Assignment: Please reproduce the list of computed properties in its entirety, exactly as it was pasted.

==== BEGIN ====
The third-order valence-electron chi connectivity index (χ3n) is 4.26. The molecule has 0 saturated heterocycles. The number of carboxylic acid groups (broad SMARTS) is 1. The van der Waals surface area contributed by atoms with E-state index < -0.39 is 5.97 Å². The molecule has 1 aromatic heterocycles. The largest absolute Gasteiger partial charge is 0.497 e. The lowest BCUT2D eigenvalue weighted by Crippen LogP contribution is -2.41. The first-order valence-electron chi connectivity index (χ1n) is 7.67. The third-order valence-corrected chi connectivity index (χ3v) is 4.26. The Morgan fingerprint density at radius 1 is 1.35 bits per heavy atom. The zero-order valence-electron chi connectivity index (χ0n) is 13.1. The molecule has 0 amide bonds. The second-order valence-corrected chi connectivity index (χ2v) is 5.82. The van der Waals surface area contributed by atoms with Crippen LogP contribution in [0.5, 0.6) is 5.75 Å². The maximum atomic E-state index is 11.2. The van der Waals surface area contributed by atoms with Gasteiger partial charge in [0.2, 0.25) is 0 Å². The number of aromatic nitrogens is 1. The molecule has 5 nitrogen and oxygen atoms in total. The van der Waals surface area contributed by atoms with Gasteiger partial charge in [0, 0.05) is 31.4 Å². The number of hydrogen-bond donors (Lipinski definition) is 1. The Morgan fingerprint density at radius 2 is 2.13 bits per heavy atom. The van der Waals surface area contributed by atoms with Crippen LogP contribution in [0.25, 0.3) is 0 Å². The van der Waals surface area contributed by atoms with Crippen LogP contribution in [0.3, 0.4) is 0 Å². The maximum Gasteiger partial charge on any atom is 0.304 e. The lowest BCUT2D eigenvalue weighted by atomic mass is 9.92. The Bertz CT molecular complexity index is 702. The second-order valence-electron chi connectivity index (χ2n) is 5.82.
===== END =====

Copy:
The third-order valence-electron chi connectivity index (χ3n) is 4.26. The molecule has 0 saturated heterocycles. The number of carboxylic acid groups (broad SMARTS) is 1. The van der Waals surface area contributed by atoms with E-state index < -0.39 is 5.97 Å². The molecule has 1 aromatic heterocycles. The largest absolute Gasteiger partial charge is 0.497 e. The lowest BCUT2D eigenvalue weighted by Crippen LogP contribution is -2.41. The first-order valence-electron chi connectivity index (χ1n) is 7.67. The third-order valence-corrected chi connectivity index (χ3v) is 4.26. The Morgan fingerprint density at radius 1 is 1.35 bits per heavy atom. The zero-order valence-electron chi connectivity index (χ0n) is 13.1. The molecule has 0 amide bonds. The second-order valence-corrected chi connectivity index (χ2v) is 5.82. The van der Waals surface area contributed by atoms with Crippen LogP contribution in [0.5, 0.6) is 5.75 Å². The maximum atomic E-state index is 11.2. The van der Waals surface area contributed by atoms with Gasteiger partial charge in [0.2, 0.25) is 0 Å². The number of aromatic nitrogens is 1. The molecule has 5 nitrogen and oxygen atoms in total. The van der Waals surface area contributed by atoms with Gasteiger partial charge in [0, 0.05) is 31.4 Å². The number of hydrogen-bond donors (Lipinski definition) is 1. The Morgan fingerprint density at radius 2 is 2.13 bits per heavy atom. The van der Waals surface area contributed by atoms with Crippen LogP contribution in [0.25, 0.3) is 0 Å². The van der Waals surface area contributed by atoms with Crippen LogP contribution in [0.3, 0.4) is 0 Å². The maximum Gasteiger partial charge on any atom is 0.304 e. The lowest BCUT2D eigenvalue weighted by atomic mass is 9.92. The Bertz CT molecular complexity index is 702. The second-order valence-electron chi connectivity index (χ2n) is 5.82.